|Teaching method||Contact hours|
|Course coordinator(s)||dr. BJ Jansen|
|Lecturer(s)||dr. S Hobbis|
|dr. ir. LA de Vries|
|dr. BJ Jansen|
|Examiner(s)||dr. ir. LA de Vries|
|dr. BJ Jansen|
Language of instruction:
Since time immemorial, people have been plagued by food crises. However, the nature and impact of food crises have changed over time. Preindustrial European famines were mostly caused by natural disasters, exhaustion of existing production capacities, and war. But fossil fuels and technical science have relaxed these constraints, and food crises as a result of natural disasters have largely disappeared from the developed world. In other parts of the world, however, food crises have persisted. Contemporary food crises tend to be caused by a combination of natural conditions, failing policies to accommodate these, and armed conflicts. The combination of these factors mostly occur in in developing countries. The thinking about what governments and other national and international institutions can do to prevent or alleviate food crises has also evolved. During the last decades, this thinking has been dominated by Amartya Sen’s Entitlements Theory. This theory shifted attention from food production and supply to conditions of poverty. Sen insists on the importance of democratic institutions for preventing famines. Sen’s theory played a major role in the criticism of the Green Revolution of the 1960s.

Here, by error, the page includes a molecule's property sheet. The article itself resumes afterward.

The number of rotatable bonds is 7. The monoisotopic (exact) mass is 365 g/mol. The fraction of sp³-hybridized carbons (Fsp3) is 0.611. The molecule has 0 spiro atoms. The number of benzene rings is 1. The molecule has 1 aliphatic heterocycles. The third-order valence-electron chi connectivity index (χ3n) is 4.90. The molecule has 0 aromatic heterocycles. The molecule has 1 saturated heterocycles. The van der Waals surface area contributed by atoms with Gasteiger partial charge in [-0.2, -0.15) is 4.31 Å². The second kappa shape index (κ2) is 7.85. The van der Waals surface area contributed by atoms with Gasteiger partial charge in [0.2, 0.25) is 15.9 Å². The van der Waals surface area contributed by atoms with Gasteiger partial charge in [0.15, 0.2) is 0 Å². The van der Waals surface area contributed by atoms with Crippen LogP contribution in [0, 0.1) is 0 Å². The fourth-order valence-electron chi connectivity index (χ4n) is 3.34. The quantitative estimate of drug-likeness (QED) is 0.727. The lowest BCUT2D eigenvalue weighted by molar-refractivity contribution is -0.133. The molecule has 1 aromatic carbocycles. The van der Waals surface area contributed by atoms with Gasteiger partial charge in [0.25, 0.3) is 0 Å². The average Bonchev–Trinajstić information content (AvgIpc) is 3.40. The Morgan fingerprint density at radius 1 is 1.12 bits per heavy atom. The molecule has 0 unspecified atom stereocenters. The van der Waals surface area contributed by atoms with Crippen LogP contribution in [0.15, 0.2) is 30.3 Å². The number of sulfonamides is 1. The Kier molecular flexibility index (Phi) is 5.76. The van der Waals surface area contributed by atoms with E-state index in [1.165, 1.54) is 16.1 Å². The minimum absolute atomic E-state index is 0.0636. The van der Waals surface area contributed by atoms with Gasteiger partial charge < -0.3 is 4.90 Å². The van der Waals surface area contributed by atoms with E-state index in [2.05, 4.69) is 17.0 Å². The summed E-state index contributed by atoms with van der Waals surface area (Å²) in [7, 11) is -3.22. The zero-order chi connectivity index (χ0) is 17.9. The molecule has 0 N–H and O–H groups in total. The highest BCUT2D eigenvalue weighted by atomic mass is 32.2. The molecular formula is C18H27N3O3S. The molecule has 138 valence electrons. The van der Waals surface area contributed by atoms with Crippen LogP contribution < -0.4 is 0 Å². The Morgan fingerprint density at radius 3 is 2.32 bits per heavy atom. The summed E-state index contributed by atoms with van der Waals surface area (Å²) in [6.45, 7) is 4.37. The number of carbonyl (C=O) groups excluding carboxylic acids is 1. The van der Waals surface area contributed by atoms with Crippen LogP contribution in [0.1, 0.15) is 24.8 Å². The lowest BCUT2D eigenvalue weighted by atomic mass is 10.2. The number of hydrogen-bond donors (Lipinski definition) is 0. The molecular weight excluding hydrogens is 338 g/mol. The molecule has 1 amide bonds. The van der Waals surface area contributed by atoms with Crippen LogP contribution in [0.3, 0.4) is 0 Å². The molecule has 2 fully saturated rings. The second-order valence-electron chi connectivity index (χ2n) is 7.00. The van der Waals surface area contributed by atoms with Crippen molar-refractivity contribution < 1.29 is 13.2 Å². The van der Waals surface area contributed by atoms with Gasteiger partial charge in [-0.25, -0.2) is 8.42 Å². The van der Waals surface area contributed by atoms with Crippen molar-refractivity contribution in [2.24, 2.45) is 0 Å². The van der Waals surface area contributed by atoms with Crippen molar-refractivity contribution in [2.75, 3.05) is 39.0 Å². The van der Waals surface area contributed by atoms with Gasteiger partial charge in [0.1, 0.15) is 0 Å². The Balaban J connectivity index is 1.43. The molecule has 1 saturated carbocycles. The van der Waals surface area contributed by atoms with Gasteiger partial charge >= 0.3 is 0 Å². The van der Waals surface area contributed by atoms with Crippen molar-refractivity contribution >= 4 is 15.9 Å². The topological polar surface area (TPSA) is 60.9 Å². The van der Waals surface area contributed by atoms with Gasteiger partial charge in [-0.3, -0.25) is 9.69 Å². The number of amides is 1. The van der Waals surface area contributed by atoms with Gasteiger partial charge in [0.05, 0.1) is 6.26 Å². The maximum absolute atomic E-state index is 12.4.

In recent years, however, the belief that the global supply of food was no longer a problem has been shaken by sharp increases in food prices and the recurrence of famine. Moreover, the gradual depletion of natural resources for farm production and the rise in energy prices —generating unprecedented demands for biofuels and bioplastics— caused fears that global food scarcity might return. In this course we will explore what different factors shaped past and contemporary food crises, and how we can expect food crises to develop in the future and what is —and can be— done better to prevent and solve them.
After successful completion of this course students are expected to be able to identify, analyze and critically reflect on the following aspects of food crises:
- discourses and scholarly diagnoses and recipes for food crises through time;
- the relevance of concepts and debates addressed to current cases of food crises;
- the different roles and responsibilities of key actors in food crises;
- human behavior in times of food crises;
- the relation between armed conflict and food crises;
- concerns and debates about the quality and effectiveness of humanitarian aid during food crises.
- classroom lectures with active participation of students;
- weekly practicals.
- written exam with open and multiple choice questions (75%);
- group reports on practical assignment (25%).
To pass the course both components require a minimum mark of 5.5.
Will be made available in Learning Environment@WUR at start of course.
|Compulsory for:||WUFFH||BSc Minor Freedom from Hunger||1MO|